As to your travel? That really sucks — you have my profound sympathy. No American deserves to be treated like cattle. The most outrageous part about it is that after you get felt up or X-rayed, you aren’t any safer. The only purpose to it is crowd manipulation, pure and simple. I am fortunate that I no longer have to travel — I used to remember air travel when they treated you like a human being. The closest I have been to that in recent memory is a flight I took on Aeroflot in ’04. It was nice. When they deregulated the airlines, air travel got a whole lot cheaper in a prostitutional way. I miss flying on TWA — I didn’t care for the TWA coffee, but I did so enjoy the TWA tea!

I think that everyone gets all excited about arguing about health care, and forgets that we are not seeing the forest for the trees — the real issue is an out of control government. That’s what’s radical about it IMO.

perlcat
Member

Actually, it takes guts to be a conservative if you understand all the issues. In a lot of senses, whether you agree with all of what is posited as conservatism or not, the movement itself benefits from people willing to teach and learn from each other. Any movement can benefit from a “devil’s advocate”, just to keep things on the up and up. If everyone sat around here agreeing with each other, it’d be boring.

I’m a little in awe about some of the people on this site. KimmyQueen and others, are really courageous and really believe in smaller government, even though I know they take a lot of crap for it. it takes guts to do that, and they deserve my respect.

I personally do not care for morality legislation — my morals are not other peoples’ morals — as long as they can behave themselves in public, I don’t particularly care what they do in private. I’m fool enough to think that we should all live by the same set of rules, whether you are rich, poor, or somewhere in between. The problem lies in how to achieve that. The answer for me is more of a minimalist approach — the more rules/laws you create, the more opportunity for unfairness to sneak in. If rules/laws are complex, then they are subject to interpretation and political manipulation.

I freely admit that there is plenty of unfairness as a by product of that — but the opportunity for people to change their lives for the better is preserved. Losing that capability is the fundamental unfairness that we are going to regret the most.

I liked what my kids’ textbook says about politicians. If a mutual fund manager makes 2% over market, he’s a genius. If he makes 5% over market, he’s investigated for insider trading. Our politicians, however, routinely make 15 to 20% over market, and the SEC says that there are no crimes being committed.

Yeah, sure.

perlcat
Member

TSA searches you once, and only if you want to fly. A person can live their whole life without flying, so at least they have a choice. As to the other freedoms, I lean more closely to the civil liberties of which Andrew Napolitano spoke of — if the left wouldn’t be tuning out all things Fox, they’d learn some amazing things about how some on the Right view civil liberties.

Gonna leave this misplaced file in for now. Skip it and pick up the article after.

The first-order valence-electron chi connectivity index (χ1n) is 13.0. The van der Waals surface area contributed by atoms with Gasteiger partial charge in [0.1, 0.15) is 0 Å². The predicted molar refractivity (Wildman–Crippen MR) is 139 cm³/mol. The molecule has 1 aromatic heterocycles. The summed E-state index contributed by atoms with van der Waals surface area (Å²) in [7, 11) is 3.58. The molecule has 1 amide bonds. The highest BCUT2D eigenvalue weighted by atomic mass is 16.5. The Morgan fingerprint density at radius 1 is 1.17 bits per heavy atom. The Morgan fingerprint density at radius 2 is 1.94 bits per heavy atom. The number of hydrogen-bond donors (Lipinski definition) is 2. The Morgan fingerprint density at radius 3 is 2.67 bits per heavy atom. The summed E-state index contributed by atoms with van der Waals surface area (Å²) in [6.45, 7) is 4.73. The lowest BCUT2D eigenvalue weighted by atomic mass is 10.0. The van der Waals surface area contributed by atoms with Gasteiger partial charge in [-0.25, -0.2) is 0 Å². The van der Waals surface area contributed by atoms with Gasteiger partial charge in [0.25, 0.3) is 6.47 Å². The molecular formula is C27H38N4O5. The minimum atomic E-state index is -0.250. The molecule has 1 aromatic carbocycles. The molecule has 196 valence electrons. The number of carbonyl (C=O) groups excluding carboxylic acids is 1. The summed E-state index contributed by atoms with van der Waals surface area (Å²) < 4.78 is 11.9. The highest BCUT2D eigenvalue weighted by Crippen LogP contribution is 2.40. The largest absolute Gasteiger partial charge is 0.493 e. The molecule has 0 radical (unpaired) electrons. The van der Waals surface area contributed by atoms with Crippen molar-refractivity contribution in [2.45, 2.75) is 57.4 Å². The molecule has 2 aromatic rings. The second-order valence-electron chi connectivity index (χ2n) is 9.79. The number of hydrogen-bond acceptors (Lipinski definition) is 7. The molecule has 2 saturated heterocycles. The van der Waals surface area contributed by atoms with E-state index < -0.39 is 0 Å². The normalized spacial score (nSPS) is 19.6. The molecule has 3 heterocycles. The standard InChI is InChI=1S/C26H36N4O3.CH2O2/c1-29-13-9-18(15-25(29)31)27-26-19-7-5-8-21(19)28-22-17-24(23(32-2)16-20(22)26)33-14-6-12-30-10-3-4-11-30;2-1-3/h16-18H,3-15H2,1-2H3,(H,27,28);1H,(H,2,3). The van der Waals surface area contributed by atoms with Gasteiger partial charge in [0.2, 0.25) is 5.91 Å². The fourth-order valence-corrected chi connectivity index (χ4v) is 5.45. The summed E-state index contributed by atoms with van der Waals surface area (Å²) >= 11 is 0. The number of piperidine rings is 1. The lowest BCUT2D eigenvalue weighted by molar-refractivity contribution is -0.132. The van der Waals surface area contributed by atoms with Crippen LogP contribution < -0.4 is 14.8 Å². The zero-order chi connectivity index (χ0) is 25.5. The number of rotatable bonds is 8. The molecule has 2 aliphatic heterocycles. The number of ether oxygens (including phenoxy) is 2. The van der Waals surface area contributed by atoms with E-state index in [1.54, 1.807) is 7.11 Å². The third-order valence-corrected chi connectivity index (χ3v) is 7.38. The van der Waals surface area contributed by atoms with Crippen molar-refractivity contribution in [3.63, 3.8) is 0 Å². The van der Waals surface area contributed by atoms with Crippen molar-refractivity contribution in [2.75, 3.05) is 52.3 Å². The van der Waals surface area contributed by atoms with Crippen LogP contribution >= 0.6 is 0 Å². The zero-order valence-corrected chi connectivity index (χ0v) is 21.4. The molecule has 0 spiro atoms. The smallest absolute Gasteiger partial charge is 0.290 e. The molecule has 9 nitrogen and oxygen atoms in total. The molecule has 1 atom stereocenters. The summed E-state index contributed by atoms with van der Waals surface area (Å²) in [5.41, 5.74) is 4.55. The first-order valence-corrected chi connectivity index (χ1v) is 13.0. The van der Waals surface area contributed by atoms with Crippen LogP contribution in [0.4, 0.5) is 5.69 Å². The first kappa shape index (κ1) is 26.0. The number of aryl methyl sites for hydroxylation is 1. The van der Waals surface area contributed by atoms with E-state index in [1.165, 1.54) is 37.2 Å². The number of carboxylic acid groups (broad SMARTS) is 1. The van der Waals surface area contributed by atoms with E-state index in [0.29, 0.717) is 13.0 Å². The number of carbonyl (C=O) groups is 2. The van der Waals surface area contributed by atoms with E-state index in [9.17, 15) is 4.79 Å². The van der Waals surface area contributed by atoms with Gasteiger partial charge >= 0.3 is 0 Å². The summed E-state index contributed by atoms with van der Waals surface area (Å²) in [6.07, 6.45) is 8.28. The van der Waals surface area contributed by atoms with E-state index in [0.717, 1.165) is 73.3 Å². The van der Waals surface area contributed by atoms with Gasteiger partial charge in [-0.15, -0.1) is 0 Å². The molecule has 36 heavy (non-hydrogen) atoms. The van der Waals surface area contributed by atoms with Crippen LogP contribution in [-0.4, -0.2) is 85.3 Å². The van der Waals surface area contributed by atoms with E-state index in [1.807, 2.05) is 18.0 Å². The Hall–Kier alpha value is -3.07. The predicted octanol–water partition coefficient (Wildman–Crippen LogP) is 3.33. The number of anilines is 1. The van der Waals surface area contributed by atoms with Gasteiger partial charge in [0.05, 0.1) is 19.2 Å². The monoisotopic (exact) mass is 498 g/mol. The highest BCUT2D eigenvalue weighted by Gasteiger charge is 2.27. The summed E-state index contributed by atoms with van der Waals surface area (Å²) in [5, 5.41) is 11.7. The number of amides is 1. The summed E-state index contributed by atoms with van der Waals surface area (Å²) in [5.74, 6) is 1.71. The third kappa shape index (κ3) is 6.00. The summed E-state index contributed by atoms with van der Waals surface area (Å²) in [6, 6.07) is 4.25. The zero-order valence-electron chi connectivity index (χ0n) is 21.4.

If the Fed knows your medical records, they have absolute control over you. Marijuana in the bloodstream? Your deductible goes up, and if there’s a choice between giving you help and another person who doesn’t smoke it. sucks to be you. Same goes for cancer — if you smoke, and are told by Big Brother to quit and don’t, want to give me odds on getting coverage when money’s tight? They say pre-existing conditions are covered. That’s true. The problem is, the amount of coverage will vary based upon an unaccountable bureaucracy and a budget that is at the sufferance of the economy. A good economy can support more government (but by definition, a good economy has a better functioning government, too, and that usually translates into smaller government).

Half of what you need may not be enough. Take cataracts. My Mother-In-Law gets socialized medicine. If you in the states went in for cataract surgery, you’d expect them to do both eyes, right? Not so where she lives. One eye is good enough.

Do you know about an information clearinghouse called MIB? When you get life insurance, or a job, they take a peek. If they find something, you get silently dropped out of the running, or your rates are adjusted up. If you like to do risky things (hang gliding, skiiing), your rates/coverage gets adjusted. Imagine something like that on steroids. If it does not scare you, it should. The fact that the ACLU does nothing about the MIB tells you that they are already bought & paid off. They have outrage over privacy violations, but only in limited circumstances, and they’re very careful about *who* they attack.